Speaker, I am sure we have answered this question in this House before. [Interjections.] We have said that Mr Malema, like any other South African, has a right to his views. His views are his views. It could be the views of the ANC Youth League, as well, and historically the ANC Youth League has had very strong views. It does not mean that all the views were accepted as they were, but they always had views, raised issues, and the matters would be discussed. Then resolutions were taken.
I think that what Mr Malema was articulating is not new, that he is articulating certain things. The ANC Youth League has always done so. He was simply making that point and that they would debate the issues and try to win the debate.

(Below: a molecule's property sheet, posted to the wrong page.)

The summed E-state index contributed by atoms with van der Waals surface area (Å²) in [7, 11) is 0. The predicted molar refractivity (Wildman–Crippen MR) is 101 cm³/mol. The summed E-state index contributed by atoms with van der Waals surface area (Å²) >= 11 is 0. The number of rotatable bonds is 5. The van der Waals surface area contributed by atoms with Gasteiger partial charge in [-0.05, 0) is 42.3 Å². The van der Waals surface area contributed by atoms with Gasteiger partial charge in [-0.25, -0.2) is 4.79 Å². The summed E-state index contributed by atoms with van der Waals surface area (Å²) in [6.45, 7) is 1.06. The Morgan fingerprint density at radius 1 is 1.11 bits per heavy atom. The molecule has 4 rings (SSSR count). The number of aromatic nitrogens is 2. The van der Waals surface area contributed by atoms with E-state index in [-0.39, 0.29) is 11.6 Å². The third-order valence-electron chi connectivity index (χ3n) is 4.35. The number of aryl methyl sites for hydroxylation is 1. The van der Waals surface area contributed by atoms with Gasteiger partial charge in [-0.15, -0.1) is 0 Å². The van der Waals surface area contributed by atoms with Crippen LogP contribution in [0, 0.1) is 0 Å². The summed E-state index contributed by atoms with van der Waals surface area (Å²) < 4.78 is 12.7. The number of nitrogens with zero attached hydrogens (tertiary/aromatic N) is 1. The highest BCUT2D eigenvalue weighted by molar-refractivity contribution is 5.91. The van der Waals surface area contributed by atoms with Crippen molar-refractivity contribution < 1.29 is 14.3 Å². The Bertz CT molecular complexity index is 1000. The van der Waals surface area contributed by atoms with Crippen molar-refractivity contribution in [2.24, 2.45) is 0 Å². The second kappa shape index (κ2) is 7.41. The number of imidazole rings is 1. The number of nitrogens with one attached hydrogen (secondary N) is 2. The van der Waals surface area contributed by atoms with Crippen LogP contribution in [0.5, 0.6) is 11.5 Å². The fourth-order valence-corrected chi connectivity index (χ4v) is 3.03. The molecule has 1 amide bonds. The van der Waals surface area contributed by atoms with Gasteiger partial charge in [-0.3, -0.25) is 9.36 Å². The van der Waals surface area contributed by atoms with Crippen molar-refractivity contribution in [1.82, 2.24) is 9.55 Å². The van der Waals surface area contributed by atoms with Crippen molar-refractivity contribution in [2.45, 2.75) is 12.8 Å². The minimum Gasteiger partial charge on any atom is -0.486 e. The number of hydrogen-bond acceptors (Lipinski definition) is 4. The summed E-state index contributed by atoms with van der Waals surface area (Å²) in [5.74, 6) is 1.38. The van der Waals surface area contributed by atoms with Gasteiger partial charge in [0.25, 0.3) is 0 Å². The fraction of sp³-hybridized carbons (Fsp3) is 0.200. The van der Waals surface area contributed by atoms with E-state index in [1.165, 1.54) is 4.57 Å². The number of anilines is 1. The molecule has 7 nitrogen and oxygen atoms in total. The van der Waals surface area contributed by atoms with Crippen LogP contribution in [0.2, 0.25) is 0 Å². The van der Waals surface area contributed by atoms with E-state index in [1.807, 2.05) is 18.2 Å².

In the ANC, we are a democratic organisation, and even individuals, not only the youth, do so. They do raise their issues which are then debated. I can tell you, in the ANC we are used to debates.
On this matter, the ANC has a policy. It doesn't depend on the views of an individual. We don't work like that. We work on the ANC policy that emerges out of vigorous discussions. The aim of the policy is clear, and that is why I said that I have answered the question here before, in that we don't have a nationalisation policy as the ANC.
That question has been answered. You know it. I have even invited you, if this issue creates excitement, to debate the matter with Malema. [Interjections.] He is there. He is ready to debate the matter with you. Absolutely! [Applause.]